(CNN) - As accusations fly over chemical weapons in Syria, some are skeptical about whether a chemical assault has already happened, and intelligence officials around the world are investigating, U.S. sources said Wednesday.
Investigators are talking to rebels and defectors, poring over medical intelligence regarding symptoms reported by doctors, and looking at satellite imagery used to track missiles launched and chemical weapons movements, the sources told CNN.
The question of whether chemical weapons have been used in Syria came as President Barack Obama arrived Wednesday in Jerusalem to meet with Israeli Prime Minister Benjamin Netanyahu.
"That will be a very high item on the agenda," Netanyahu spokesman Mark Regev told CNN. "We don't want to see chemical weapons fall into the hands of dangerous terrorists that are all over Syria."
But Regev said the Israeli government had no confirmation about the use of chemical weapons.
Officials disagree over whether chemical weapons used
Regev's comments did not square with those of Israeli Justice Minister Tzipi Livni.
"It is clear for us here in Israel" that chemical weapons have been used in Syria, and an international response should be on the table, Livni told CNN in an exclusive interview from her home in Tel Aviv.
Livni wouldn't say whether there is evidence the Syrian government has directed the use of any chemical weapons.
But she said the development poses a direct threat to Israel, which shares a border with Syria.
And Robert Ford, the American ambassador withdrawn from Damascus more than a year ago with the closing of the U.S. Embassy there, told a House hearing Wednesday there is "no evidence" to substantiate reports of chemical weapons but that U.S. officials were taking such accounts "very seriously and we are using all of our available means to determine what happened."
He added there would be "consequences" for any such use.
On Thursday, Ford returned to the region along with a U.S. delegation, touring a Syrian refugee camp in Turkey to bring more attention to the growing humanitarian crisis. As the civil war has intensified in Syria, hundreds of thousands of people have sought refuge in Turkey, Lebanon, Jordan and other neighboring countries.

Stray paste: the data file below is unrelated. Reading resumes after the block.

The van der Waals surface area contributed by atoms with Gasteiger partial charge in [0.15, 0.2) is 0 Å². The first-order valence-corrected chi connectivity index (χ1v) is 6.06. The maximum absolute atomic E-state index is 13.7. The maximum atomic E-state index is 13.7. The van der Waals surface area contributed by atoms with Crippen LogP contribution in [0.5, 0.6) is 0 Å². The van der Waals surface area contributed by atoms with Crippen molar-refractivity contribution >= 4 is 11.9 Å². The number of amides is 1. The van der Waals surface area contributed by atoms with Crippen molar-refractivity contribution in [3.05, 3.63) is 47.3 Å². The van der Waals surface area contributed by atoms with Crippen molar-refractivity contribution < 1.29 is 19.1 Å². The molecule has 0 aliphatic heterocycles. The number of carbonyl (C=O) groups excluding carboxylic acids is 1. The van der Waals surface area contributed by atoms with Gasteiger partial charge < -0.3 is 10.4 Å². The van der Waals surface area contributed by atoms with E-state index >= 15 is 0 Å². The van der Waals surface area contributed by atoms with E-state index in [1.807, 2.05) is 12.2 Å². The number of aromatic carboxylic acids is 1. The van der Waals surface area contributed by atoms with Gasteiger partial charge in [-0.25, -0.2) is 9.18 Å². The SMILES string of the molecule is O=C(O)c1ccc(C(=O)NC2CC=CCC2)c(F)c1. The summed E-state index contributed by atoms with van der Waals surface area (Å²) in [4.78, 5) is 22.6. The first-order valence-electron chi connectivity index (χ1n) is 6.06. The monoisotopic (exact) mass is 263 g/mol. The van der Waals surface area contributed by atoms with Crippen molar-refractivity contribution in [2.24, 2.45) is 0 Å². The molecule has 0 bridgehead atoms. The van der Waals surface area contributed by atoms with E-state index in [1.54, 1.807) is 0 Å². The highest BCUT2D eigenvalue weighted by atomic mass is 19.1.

Concerns centered on an attack Tuesday in Khan al-Asal in the northern province of Aleppo. State-run media blamed rebels for the attack, which it said killed 25 people and injured more than 110 others.
Rebels say they have no chemical weapons
But the opposition Free Syrian Army said rebels don't have access to chemical weapons and blamed the casualties on a government missile.
Separately, an opposition group said the government attacked the southern town of Ateibeh with "chemical rockets," causing an unspecified number of deaths along with cases of suffocation, nausea and hysteria. There was no immediate government response.
The reports ignited a firestorm of reactions around the world, with Russia slamming the rebels and some U.S. lawmakers saying that Washington might need to take action against the Syrian government.
"I have a high probability to believe that chemical weapons were used," House Intelligence Committee Chairman Mike Rogers, R-Michigan, told CNN on Tuesday. "We need that final verification, but given everything we know over the last year and a half, I ... would come to the conclusion that they are either positioned for use, and ready to do that, or in fact have been used."
Sen. Dianne Feinstein, D-California, chairwoman of the Senate Intelligence Committee, added, "I think it is a very serious situation. I think the president of Syria ought to know this, and I think that the White House needs to complete an assessment and make some statement."
Obama has identified use as a 'red line'
In August, Obama urged Syrian President Bashar al-Assad not to use chemical weapons, saying that would constitute crossing a "red line."